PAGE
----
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that has changed. christine olague has worked with low-income communities for years, and i know she is very committed to figuring out how we make sure that latino immigrant who maybe eight years old who lives in her district may someday work at a company like yours. we are committed to being partners with all of you, with our mayer, chief innovation officer, and we have a lot of work to do. we have schools that needs to be fixed, taxis that need to be cut, muni systems the need to be recalled, and i hope ideas on how to changes are here in this room. we look forward to working with you. thank you. [applause] >> ok, we are open it up for q&a from the media. before we do that, i forgot one thing. that is the color of the golden gate bridge. that was a suggestion from jack dorsey. co-founder of twitter, and the
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seventh anniversary of the bridge celebrated memorial day weekend, we have mc hammer, a friend of tech in the back. with that, questions from the media, please. >> i wonder if you could explain what these investments do? >> this organization is going to represent the tech community in a unified fashion. the first agenda, which we are taking the lead from ed lee on is job creation. if we can create 500 to 1000 new jobs this year, we can have a significant impact on the economy of san francisco. ouster -- our support for code for america, another nonprofit,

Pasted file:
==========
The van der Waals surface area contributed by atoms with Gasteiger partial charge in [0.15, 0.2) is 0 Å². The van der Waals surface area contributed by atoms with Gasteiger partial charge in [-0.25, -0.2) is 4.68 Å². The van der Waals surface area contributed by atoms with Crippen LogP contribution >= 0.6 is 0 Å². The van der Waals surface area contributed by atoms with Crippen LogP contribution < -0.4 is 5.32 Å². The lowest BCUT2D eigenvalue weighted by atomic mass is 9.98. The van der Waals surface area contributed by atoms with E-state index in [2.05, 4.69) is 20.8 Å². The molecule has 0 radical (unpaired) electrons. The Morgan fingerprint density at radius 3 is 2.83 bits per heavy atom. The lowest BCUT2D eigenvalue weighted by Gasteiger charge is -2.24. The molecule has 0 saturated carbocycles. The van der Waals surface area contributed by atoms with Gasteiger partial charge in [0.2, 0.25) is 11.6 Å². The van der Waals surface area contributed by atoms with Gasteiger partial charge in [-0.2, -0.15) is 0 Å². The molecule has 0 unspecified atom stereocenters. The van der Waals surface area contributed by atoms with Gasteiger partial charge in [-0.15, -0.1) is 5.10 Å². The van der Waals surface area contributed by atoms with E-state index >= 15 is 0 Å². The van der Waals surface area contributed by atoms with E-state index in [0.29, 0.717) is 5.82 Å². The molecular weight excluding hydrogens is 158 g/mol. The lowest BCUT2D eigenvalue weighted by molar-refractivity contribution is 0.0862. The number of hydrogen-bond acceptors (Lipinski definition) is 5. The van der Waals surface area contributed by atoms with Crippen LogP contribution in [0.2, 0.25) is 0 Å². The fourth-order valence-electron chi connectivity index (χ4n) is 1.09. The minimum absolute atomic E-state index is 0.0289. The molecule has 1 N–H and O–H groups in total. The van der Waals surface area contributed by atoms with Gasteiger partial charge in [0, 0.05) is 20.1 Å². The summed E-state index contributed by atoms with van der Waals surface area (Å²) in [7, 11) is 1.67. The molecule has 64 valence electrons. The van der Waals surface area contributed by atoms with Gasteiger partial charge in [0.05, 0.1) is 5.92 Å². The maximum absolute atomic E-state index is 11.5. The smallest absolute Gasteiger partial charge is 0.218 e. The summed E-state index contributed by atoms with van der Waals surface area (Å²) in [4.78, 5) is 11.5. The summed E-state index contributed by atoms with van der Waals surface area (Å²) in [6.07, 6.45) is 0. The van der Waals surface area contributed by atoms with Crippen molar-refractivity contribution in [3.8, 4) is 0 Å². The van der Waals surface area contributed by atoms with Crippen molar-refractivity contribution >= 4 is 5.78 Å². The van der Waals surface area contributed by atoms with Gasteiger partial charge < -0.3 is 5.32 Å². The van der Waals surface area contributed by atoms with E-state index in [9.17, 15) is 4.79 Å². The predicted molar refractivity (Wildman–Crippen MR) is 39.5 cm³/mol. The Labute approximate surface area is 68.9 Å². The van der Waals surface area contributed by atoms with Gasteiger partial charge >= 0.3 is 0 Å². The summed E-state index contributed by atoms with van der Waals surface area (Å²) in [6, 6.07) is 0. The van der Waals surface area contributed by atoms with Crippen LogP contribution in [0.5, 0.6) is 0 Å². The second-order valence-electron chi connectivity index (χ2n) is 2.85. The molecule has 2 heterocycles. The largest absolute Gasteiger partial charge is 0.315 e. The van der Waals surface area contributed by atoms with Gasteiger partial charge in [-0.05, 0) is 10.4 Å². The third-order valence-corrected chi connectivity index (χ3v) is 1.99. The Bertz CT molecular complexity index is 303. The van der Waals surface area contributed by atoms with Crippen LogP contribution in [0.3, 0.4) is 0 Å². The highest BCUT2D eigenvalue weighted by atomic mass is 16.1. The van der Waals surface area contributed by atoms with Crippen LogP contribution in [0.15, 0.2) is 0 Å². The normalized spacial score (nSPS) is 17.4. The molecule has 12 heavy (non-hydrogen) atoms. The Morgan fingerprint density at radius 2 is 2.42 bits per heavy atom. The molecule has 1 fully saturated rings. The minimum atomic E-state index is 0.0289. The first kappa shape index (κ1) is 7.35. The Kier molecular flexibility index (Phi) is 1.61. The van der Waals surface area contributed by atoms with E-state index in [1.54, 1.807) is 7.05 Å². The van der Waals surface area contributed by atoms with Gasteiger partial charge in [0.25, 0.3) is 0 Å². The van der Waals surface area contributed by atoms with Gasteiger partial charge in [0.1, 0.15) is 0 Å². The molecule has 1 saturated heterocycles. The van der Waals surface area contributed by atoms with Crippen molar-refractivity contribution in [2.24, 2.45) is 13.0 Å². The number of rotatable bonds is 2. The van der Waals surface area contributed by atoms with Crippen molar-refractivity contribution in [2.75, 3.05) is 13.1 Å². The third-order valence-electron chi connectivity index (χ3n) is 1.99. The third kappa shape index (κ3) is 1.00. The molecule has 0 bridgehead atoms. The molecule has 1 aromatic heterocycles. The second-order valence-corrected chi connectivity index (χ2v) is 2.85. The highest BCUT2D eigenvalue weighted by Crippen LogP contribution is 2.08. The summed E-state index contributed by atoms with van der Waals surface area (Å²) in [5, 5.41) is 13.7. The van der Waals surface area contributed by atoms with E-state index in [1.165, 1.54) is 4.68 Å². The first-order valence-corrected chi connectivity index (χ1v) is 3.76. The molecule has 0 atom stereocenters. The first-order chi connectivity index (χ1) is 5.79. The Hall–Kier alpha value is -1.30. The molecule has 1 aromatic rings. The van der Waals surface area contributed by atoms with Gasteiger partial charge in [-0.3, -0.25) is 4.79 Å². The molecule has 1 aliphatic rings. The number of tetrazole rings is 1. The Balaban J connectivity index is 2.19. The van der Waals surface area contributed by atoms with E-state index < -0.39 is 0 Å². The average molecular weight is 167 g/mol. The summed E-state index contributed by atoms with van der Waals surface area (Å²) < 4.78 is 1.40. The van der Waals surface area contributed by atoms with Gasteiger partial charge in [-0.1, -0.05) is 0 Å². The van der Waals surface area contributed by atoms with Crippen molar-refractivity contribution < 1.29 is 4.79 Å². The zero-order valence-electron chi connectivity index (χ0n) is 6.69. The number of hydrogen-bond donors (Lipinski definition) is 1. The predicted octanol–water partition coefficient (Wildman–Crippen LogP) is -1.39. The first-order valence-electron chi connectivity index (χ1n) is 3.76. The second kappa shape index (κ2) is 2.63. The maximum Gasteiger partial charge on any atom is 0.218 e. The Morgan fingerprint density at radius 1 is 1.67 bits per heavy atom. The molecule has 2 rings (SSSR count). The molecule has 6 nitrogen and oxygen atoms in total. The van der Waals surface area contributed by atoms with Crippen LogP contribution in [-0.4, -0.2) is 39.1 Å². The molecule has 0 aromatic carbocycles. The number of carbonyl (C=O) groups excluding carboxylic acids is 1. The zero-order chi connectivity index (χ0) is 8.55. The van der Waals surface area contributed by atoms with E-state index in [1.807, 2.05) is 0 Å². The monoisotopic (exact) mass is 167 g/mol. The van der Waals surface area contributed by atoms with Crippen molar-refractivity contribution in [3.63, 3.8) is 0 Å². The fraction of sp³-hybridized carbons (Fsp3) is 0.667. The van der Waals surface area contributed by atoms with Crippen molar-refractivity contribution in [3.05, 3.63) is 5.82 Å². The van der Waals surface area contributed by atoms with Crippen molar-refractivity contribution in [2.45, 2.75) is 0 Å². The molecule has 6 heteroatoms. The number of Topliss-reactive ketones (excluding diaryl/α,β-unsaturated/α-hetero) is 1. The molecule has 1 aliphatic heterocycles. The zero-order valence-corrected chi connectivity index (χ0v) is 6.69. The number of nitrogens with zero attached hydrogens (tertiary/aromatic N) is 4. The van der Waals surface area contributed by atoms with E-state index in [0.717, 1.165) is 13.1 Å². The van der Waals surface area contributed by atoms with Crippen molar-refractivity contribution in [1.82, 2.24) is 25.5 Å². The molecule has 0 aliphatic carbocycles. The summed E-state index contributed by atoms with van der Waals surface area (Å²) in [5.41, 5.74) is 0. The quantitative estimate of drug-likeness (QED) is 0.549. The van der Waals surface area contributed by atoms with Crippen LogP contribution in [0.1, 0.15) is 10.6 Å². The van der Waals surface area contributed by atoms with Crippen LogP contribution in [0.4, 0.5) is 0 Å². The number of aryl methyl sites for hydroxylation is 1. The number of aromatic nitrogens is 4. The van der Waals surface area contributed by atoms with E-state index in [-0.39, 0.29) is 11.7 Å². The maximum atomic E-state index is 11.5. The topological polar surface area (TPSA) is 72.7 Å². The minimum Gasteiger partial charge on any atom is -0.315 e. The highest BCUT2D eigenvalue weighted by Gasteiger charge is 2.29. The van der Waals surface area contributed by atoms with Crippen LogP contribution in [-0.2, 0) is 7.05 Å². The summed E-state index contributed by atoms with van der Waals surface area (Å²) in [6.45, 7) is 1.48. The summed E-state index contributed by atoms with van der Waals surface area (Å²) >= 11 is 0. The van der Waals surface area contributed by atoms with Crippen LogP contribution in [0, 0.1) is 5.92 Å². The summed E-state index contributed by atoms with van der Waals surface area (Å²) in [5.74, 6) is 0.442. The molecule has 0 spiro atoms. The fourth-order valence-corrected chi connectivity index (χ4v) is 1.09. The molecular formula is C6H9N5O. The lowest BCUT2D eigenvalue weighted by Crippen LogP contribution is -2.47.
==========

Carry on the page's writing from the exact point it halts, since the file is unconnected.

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to go into the city of san francisco, fined projects like david chiu just talked about, projects that volunteer hackers from the tech community can go in and solve problems for the city of san francisco, to eradicate bureaucracy. applying for a business license in san francisco is not a pleasant experience. we need to apply technology to problems like that. >> [inaudible] >> initially, it is about the economy and jobs. many of us in s.f. citi are very active already philanthropic way. the mayor keeps talking about the philanthropic efforts. funny enough, i am tied to ask him what is in his mind. we have not discussed that yet because we are focused on jobs.
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thank you. >> [inaudible] >> sopa is a bill in the congress. there is a bill called pipa in the senate. the moniker for the bill in the house is sopa. these bills are tantamount to censorship on the internet. i was with ari emanuel, probably the most famous agent in the country, mark andriessen, in southern california, and we talked about this. mark had the most concise